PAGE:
By the 7.30 pm dinnertime we had entered the northern part of the Antarctic Peninsula and were moored near Aitcho Island, ready for tomorrow's landing. This sheltered bay gave us some protection and we were able to have a good night's sleep.

Wednesday 20th

A dull but calm day. Norah had been quite ill during the night with severe stomach cramps and stayed in bed. After breakfast I dressed in several layers, fleece and waterproofs and waited for my group to be called to board the zodiacs for the four hundred metre trip to the beach and a 'wet' landing in the low surf on Aitcho Island. It just felt like being in the marines.

The wind was cold and I was glad of the hood on the sailing jacket that we had been issued with. There were dozens of penguins in separate groups on the beach, gentou and chin-straps and they paid little attention to our invasion, indeed one or two youngsters wandered up to us, curious to inspect the new arrivals to their world.

The beach was dark sand and rock, with an overwhelming smell of fishy penguin poo. We walked upwards away from the beach onto a small hill that gave a view over most of the island. We could see more penguins scattered everywhere and elephant seals, fur seals and sealions, both in groups and singles along the shingle cove below us.
The volcanic rock formed elaborate shapes on the island and out in the sea around it, where many small icebergs were piled against the rocks.

As we descended down into the cove we carefully walked past the sealions, occasionally being challenged by the young bulls who would give a roar and then rush forward a few paces to warn us off. The beach here was littered with large whale bones, we were told from carcasses that had been washed ashore. There were Brown Skuas nesting amongst the rocks and their chicks sheltering from the steadily freshening wind.

Slowly circling the beach we returned to the hill and climbed to return to the landing point. It was now starting to snow in the form of hard round pellets and this intensified as we came over the top of the hill, passing the small crèches of penguin chicks that adults were trying to shelter from this change in the weather. All the while the skuas were constantly circling, looking for any unfortunate chick that had wandered away from its parents and protection. In another part of the beach I saw adult penguins trying to coax grown chicks into the water for what seemed to be a first swimming lesson. The chicks were mostly turning back as they reached the water's edge, so much as if to say " I'm not going in there - it's too bloody cold!"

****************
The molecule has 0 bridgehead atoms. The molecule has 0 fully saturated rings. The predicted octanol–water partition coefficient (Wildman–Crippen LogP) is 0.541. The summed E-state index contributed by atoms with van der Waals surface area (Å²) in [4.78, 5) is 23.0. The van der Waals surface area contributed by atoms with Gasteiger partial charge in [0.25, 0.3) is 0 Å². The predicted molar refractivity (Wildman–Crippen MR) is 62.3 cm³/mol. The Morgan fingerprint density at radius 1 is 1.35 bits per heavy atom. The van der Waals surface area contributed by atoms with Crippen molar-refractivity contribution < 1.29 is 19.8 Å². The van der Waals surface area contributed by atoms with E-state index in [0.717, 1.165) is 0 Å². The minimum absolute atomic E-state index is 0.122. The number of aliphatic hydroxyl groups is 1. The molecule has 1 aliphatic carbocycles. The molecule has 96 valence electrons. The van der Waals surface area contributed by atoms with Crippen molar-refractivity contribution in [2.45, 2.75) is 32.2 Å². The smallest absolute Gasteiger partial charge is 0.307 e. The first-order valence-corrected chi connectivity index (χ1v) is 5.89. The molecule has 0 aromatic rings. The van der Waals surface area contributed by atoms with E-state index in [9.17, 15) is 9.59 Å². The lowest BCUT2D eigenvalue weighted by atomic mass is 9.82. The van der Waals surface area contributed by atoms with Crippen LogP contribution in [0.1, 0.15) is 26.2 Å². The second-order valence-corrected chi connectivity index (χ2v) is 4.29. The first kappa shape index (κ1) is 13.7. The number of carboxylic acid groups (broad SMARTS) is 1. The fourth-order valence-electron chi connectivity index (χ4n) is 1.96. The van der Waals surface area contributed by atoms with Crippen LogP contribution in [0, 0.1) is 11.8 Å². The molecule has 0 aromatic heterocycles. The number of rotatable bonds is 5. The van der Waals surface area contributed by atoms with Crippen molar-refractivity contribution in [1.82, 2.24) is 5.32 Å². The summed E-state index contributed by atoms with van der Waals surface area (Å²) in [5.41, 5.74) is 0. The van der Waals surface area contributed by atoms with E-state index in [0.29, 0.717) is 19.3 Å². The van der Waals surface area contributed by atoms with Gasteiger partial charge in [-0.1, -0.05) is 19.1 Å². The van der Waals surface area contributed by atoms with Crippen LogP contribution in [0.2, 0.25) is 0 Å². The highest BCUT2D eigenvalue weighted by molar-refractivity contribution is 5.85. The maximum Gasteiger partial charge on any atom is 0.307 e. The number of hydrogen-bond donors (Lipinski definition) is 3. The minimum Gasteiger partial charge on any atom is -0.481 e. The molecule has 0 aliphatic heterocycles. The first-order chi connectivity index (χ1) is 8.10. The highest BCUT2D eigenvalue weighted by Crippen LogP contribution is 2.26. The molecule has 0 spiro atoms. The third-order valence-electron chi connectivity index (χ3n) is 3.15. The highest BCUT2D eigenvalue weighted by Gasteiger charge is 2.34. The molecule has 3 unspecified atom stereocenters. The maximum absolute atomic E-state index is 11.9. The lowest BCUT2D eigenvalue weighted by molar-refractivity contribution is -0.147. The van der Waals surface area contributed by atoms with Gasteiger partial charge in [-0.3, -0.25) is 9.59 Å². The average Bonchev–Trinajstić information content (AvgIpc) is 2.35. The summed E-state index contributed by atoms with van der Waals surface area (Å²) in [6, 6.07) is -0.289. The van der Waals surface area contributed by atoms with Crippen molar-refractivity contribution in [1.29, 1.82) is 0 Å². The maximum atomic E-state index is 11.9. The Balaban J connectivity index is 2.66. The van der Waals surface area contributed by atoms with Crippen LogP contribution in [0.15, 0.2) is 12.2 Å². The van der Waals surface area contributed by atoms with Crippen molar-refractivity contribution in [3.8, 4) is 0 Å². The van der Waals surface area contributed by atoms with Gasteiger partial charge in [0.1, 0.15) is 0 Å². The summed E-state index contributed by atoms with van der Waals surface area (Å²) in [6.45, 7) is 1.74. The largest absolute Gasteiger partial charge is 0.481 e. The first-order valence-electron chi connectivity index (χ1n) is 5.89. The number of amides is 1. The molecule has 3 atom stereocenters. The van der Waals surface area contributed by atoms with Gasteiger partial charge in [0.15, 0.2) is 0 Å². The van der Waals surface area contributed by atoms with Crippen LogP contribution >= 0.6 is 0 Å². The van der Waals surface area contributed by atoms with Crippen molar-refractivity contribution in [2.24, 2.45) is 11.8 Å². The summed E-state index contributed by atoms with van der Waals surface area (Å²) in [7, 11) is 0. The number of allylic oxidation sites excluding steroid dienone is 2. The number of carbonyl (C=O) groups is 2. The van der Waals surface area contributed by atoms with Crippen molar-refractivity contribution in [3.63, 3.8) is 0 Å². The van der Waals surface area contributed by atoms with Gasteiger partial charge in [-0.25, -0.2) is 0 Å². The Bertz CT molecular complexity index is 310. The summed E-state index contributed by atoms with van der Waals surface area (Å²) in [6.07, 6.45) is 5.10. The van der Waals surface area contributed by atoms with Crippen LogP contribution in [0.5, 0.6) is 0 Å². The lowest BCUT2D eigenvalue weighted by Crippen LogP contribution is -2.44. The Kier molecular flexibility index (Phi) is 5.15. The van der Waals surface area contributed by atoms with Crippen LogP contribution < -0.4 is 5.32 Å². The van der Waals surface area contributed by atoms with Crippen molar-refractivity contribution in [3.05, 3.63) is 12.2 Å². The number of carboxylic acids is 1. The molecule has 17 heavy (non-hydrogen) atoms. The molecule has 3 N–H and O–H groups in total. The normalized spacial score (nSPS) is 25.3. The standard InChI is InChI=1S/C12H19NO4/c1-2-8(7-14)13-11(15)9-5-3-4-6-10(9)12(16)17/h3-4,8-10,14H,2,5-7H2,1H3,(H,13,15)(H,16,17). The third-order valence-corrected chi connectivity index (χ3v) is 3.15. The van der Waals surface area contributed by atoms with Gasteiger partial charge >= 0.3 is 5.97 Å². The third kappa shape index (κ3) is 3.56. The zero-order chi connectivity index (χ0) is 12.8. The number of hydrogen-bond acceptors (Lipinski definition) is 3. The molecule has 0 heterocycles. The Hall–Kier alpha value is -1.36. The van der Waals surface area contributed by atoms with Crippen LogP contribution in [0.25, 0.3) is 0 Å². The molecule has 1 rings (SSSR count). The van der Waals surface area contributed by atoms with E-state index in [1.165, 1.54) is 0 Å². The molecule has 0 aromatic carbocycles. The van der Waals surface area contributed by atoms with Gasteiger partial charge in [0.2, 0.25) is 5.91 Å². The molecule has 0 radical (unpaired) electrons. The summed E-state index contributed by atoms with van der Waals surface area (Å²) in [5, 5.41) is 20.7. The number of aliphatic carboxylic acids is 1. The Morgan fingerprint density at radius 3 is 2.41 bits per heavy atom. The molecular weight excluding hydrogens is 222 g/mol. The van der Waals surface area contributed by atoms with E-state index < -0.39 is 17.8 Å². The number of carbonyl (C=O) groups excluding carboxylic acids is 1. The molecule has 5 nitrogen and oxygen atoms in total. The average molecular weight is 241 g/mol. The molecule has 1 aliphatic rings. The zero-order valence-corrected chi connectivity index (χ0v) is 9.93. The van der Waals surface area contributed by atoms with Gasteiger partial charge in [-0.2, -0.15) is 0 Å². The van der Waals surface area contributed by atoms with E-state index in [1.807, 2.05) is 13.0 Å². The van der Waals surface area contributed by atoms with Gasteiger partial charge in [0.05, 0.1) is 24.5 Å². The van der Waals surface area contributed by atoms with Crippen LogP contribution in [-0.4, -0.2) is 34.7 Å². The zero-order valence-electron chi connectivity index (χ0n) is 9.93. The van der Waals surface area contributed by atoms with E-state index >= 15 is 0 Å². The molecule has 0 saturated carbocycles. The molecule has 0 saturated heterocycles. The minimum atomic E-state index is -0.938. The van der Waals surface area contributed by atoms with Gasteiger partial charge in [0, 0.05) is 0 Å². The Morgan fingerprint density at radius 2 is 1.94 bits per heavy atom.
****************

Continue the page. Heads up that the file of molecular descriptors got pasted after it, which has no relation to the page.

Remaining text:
We boarded the zodiacs in the increasing waves for a choppy and wet return to the ship. It had been an interesting morning and the warmth of Copacabana beach seemed a long way away!

In the afternoon we motored south west through the 'Bransfield Strait' towards tomorrow's landing sites. There was a warning of rough weather en route and sure enough the ship soon started to pitch forward and roll slightly. Norah had still stayed in bed and I found it more comfortable to lie down to cope with the bouncy seas. I had decided not to take another sea sickness tablet so as to avoid the constantly drowsy feeling we had had during the two day voyage over here. I attended a briefing for tomorrow at 7pm and then did not bother with dinner, opting to go to bed and weather it there. We motored until nearly midnight, when the swell decreased and we were able to get some sleep.

Thursday 21st

We were still motoring through the 'Gerlache Strait' but the sea was relatively calm as I went for breakfast. We were mooring in a sheltered bay at 'Fort Lockroy', an ex wartime secret base for monitoring German shipping, then an initial British Antarctic survey base and now a tourist stop - yes, even down here.

Norah was feeling better but skipped breakfast as a precaution to being able to go ashore. Kitted up again, we boarded a zodiac for the trip to the Fort in a steady snow shower. Clambering up the rocks we were surrounded by Gentou penguins, most of them trying to shelter from the wind but a few inquisitive youngsters came forward to see if we had any food, which was strictly forbidden.